Guineans Await Results From Presidential Run-Off

Sunday’s election was Guinea’s first free vote since independence from France in 1958 and, if it passes smoothly, could improve stability in a fragile neighbourhood known as Africa’s “coup belt” while bolstering resource investment in a country rich in iron ore and bauxite.

But the run-up to the second-round election was marked by clashes between rival political and ethnic camps and rows over electoral preparations that caused months of delays since the first round was held on June 27.

The president of the electoral commission said provisional results of the poll, pitting former Prime Minister Cellou Dallein Diallo against veteran opposition leader Alpha Conde, would be released as they become available.

None had been published by early Monday.

While analysts have warned there is a chance of more ethnic violence if the results are challenged, the mood in the capital Conakry early Monday was cautiously optimistic.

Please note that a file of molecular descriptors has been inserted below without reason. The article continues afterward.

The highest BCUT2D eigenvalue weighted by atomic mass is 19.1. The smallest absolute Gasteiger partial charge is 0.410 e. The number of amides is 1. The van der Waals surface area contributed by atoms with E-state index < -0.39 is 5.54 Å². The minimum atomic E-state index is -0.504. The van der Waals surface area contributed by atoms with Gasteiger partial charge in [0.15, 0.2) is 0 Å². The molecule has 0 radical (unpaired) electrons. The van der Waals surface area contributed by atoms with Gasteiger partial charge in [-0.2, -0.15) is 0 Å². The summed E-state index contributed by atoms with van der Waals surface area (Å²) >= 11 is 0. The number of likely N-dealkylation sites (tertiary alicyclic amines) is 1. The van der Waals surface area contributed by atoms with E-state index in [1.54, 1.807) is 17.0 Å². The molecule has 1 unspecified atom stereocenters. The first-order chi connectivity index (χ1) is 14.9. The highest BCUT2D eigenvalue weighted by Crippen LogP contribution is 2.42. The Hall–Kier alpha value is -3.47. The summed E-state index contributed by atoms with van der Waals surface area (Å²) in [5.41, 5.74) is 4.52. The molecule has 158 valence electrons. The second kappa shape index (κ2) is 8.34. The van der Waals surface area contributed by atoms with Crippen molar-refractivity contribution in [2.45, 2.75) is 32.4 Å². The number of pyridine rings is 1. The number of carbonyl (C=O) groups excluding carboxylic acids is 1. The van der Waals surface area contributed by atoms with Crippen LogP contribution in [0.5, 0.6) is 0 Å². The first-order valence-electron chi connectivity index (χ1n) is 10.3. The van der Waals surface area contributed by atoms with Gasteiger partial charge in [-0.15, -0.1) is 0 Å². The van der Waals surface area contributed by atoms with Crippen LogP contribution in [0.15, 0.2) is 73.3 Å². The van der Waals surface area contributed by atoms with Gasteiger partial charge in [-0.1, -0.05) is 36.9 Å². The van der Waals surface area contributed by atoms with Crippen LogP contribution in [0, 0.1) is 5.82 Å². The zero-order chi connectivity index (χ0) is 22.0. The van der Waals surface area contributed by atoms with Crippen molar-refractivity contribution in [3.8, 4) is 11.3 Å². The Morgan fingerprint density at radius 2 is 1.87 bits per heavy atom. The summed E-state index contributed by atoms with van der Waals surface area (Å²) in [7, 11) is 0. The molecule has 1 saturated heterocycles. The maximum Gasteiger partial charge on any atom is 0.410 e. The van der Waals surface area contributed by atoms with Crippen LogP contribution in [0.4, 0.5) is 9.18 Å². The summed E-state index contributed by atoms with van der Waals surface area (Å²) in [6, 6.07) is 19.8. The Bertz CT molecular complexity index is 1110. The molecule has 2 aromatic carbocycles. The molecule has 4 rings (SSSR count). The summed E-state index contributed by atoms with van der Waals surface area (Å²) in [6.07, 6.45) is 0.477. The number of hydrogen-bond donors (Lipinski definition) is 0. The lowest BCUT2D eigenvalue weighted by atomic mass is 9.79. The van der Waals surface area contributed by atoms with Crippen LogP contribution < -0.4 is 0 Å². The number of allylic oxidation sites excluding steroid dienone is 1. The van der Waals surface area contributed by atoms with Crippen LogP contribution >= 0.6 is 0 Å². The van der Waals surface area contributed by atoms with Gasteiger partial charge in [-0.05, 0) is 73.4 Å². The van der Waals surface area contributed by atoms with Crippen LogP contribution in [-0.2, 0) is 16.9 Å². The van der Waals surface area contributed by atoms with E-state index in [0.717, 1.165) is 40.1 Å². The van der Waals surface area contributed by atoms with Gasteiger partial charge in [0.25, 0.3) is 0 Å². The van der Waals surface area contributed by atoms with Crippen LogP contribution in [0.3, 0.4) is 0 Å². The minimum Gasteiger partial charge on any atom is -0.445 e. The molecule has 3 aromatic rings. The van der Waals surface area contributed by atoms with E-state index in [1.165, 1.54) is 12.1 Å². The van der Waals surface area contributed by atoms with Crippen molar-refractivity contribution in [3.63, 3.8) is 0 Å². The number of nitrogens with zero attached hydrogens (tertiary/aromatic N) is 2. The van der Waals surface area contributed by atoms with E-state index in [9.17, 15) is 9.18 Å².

“I think that people now realise war is not good for Guinea,” said Bongourra Ousmane, a courier in Conakry’s waterfront neighbourhood of Sandervalia.

“I have my child here, my parents, my grandfather, and we want peace. We only hope we get a good president who can help this country get better,” he said.

Election observers said that Sunday’s poll appeared to have had a high turnout and that there were, so far, only minor reports of logistical problems interfering with voting.

The election is meant to end junta rule prevailing since a December 2008 military coup, and comes close on the heels of neighbouring Ivory Coast’s October 31 first round of presidential elections.

Diallo, of the Peul ethnicity, took 43.69 percent in June’s first round, making him the favourite in the second round. Conde, of the Malinke, took just 18.25 percent and later complained of fraud undermining his score.

Guinea is the world’s top supplier of aluminium ore bauxite and its resources have attracted billions of dollars of planned investment from companies like Vale and Rio Tinto. Reuters